Though Gaius Gracchus met a fate similar to his brotherâ€™sâ€”he was slain in a riot with 3,000 of his followersâ€””the custom of feeding the Roman mob at the cost of the provinces,” as the historian Rostovtzeff sums it up, “survived not only Gracchus but the RepubÂlic itself, though,” as he adds ironÂically, “perhaps Gracchus himself looked upon the law as a temporary weapon in the strife, which would secure him the support of the lower classes, his main source of strength.”[ref]History of the Ancient World, Vol. 2, p. 112. [/ref]
Bread and Circuses: The New Deal in Old Rome
An excellent account of the subÂsequent history of the grain dole can be found in H. J. Haskellâ€™s book, The New Deal in Old Rome. I summarize this history here:
There was no means test. AnyÂone willing to stand in the bread line could take advantage of the low prices. Perhaps 50,000 applied at first, but the number kept inÂcreasing. The senate, although it had been responsible for the death of Gaius Gracchus, did not dare abolish the sale of cheap wheat. A conservative government under Sulla did withdraw the cheap wheat, but shortly afterward, in a period of great unrest, restored it, and 200,000 persons appeared as purchasers. Then a politician named Claudius ran for tribune on a free-wheat platform, and won.[ref]New York: Knopf, 1939. [/ref]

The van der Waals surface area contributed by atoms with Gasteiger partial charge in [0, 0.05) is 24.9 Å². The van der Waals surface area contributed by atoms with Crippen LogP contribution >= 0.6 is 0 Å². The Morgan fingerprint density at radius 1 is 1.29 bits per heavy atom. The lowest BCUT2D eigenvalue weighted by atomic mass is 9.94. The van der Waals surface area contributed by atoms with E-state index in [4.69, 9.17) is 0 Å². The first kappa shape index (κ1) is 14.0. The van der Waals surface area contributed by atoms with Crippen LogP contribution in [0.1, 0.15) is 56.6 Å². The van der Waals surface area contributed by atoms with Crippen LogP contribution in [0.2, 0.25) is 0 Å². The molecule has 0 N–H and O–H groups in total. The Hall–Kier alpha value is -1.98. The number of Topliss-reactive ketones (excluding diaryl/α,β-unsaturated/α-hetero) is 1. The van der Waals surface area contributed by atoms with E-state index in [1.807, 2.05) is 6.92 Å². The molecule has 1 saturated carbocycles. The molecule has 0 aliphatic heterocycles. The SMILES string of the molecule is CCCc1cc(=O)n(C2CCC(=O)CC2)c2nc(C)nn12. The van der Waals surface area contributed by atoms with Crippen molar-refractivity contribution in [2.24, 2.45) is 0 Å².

A decade later, when Julius Caesar came to power, he found 320,000 persons on grain relief. He succeeded in having the relief rolls cut to 150,000 by applying a means test. After his death the rolls climbed once again to 320,000. Augustus once more introduced a means test and reduced the numÂber to 200,000.
Thereafter during the Imperial prosperity the numbers on relief continued at about this figure. Nearly 300 years later, under the Emperor Aurelian, the dole was extended and made hereditary. Two pounds of bread were issued daily to all registered citizens who applied. In addition, pork, olive oil, and salt were distributed free at regular intervals. When ConÂstantinople was founded, the right to relief was attached to new houses in order to encourage buildÂing.